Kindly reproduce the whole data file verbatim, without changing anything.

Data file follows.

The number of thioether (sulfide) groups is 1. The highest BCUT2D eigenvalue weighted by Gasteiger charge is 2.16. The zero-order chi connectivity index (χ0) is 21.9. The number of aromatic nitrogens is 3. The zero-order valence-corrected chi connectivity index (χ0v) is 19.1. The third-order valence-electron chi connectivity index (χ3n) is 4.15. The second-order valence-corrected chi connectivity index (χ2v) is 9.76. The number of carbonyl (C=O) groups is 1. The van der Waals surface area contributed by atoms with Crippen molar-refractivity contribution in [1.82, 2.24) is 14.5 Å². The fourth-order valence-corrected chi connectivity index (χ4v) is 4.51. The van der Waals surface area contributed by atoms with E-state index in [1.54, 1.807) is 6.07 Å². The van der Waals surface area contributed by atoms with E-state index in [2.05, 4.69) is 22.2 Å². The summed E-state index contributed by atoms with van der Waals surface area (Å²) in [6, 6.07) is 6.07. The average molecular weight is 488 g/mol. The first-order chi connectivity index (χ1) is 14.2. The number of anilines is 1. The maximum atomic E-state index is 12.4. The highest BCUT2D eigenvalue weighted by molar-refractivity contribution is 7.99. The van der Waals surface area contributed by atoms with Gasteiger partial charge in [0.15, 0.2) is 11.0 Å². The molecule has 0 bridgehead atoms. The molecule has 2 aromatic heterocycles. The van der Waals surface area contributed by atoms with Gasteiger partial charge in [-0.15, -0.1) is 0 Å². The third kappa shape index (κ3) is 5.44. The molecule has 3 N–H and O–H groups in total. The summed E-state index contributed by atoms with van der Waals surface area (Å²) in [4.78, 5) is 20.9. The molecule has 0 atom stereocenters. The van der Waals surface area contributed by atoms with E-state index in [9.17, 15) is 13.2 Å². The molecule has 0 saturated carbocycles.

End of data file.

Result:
The number of thioether (sulfide) groups is 1. The highest BCUT2D eigenvalue weighted by Gasteiger charge is 2.16. The zero-order chi connectivity index (χ0) is 21.9. The number of aromatic nitrogens is 3. The zero-order valence-corrected chi connectivity index (χ0v) is 19.1. The third-order valence-electron chi connectivity index (χ3n) is 4.15. The second-order valence-corrected chi connectivity index (χ2v) is 9.76. The number of carbonyl (C=O) groups is 1. The van der Waals surface area contributed by atoms with Crippen molar-refractivity contribution in [1.82, 2.24) is 14.5 Å². The fourth-order valence-corrected chi connectivity index (χ4v) is 4.51. The van der Waals surface area contributed by atoms with E-state index in [1.54, 1.807) is 6.07 Å². The van der Waals surface area contributed by atoms with E-state index in [2.05, 4.69) is 22.2 Å². The summed E-state index contributed by atoms with van der Waals surface area (Å²) in [6, 6.07) is 6.07. The average molecular weight is 488 g/mol. The first-order chi connectivity index (χ1) is 14.2. The number of anilines is 1. The maximum atomic E-state index is 12.4. The highest BCUT2D eigenvalue weighted by molar-refractivity contribution is 7.99. The van der Waals surface area contributed by atoms with Gasteiger partial charge in [0.15, 0.2) is 11.0 Å². The molecule has 0 bridgehead atoms. The molecule has 2 aromatic heterocycles. The van der Waals surface area contributed by atoms with Gasteiger partial charge in [-0.15, -0.1) is 0 Å². The third kappa shape index (κ3) is 5.44. The molecule has 3 N–H and O–H groups in total. The summed E-state index contributed by atoms with van der Waals surface area (Å²) in [4.78, 5) is 20.9. The molecule has 0 atom stereocenters. The van der Waals surface area contributed by atoms with E-state index in [9.17, 15) is 13.2 Å². The molecule has 0 saturated carbocycles.